When Hurricane Harvey made landfall on August 25 with devastating winds and record-setting rain, the toll on people, homes, and businesses—especially along the Texas coast—was staggering. The region’s oil industry was no exception.
The Gulf Coast region with its proximity to abundant oil supplies from Texas oil fields, not to mention imports from Mexico and Venezuela, accounts for nearly half of U.S. refining capacity. At one point during the hurricane, 17 Texas refineries either shut down or operated at reduced levels—with the net effect of knocking out, for a time, almost one quarter this country’s refining capacity.
But the refineries in Texas weren’t the only ones impacted by the mega-storm. Refineries elsewhere in the U.S. have also been indirectly affected. The reason has its roots in the fact that the demand for refined oil traditionally drops off near the end of the summer season, as vacation road trips come to an end. Refineries take advantage of this expected slowdown by scheduling, during that period, crucial maintenance or the installation of new equipment.
Hurricane Harvey upended that routine.
Several refineries located outside of Harvey’s path responded by sending workers to the affected areas to help with the cleanup and re-construction of refineries hardest hit. Exxon Mobil Corp, for instance, postponed seasonal maintenance at several of its refineries in order to divert resources—people, equipment—to restart its Beaumont and Baytown plants, both among the hardest hit. As a result, Exxon said, turnarounds at facilities from Louisiana to Montana have been delayed.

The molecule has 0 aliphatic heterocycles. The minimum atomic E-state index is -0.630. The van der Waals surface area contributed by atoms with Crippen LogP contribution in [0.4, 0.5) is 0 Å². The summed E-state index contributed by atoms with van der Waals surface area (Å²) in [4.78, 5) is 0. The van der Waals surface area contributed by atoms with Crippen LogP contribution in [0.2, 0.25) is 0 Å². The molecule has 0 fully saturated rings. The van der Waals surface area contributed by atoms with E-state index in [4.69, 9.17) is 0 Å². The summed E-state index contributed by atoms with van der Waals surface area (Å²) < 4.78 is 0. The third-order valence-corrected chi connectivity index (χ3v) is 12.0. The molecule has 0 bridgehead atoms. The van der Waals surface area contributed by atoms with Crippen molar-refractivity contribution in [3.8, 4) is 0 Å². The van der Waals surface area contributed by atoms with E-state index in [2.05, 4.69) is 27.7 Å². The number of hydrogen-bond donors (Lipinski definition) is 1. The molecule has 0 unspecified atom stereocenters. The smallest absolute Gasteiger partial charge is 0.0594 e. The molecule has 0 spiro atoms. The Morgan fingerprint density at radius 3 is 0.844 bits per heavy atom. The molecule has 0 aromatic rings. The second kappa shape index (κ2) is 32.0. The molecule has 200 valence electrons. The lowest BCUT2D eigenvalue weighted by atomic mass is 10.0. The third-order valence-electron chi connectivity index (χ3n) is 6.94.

Exxon isn’t alone in this. Other refineries shifting their usual autumn “upkeep” activities to a later date include: Motiva Enterprises LLC in Port Arthur, Texas Phillips 66’s Sweeny refinery, Valero’s McKee refinery, Andeavor’s El Paso plant, HollyFrontier Corp’s Tulsa West plant, and Citgo’s Lemont plant.
While there is a risk of more breakdowns the longer refineries delay maintenance, these delays aren’t likely to cause huge problems, according to Bill O’Grady, chief market strategist at Confluence Investment Management. “Most likely,” he said, “we’ll just see a bigger maintenance season in March.”
A bottom-line opportunity
Some refiners have taken the opposite approach. Instead of scaling back for a time, they’ve ramped up production to take advantage of the uptick in gas prices caused by the hurricane.
According to an article in the Denver Business Journal, “At least 10 refineries in Houston and Corpus Christi areas, including Exxon’s Baytown refinery, the second-largest refinery in the nation, were shut down after Harvey hit, eliminating out about 2.2 million barrels per day of refining capacity. The shut down of crude oil refineries means less gasoline and diesel supplies nationwide.”
Less supply. Higher prices. The long-term impact on prices at the pump will depend largely on how long it takes hard-hit refineries to return to normal operations. But in the meantime, some refineries in Texas and beyond its borders have made the business decision to hit the accelerator, instead of the “Pause” button, when it comes to production.
The fallout from Hurricane Harvey will continue to unfold in the coming weeks and months. But the ripple effect—in terms to refinery operations and oil prices—has already started.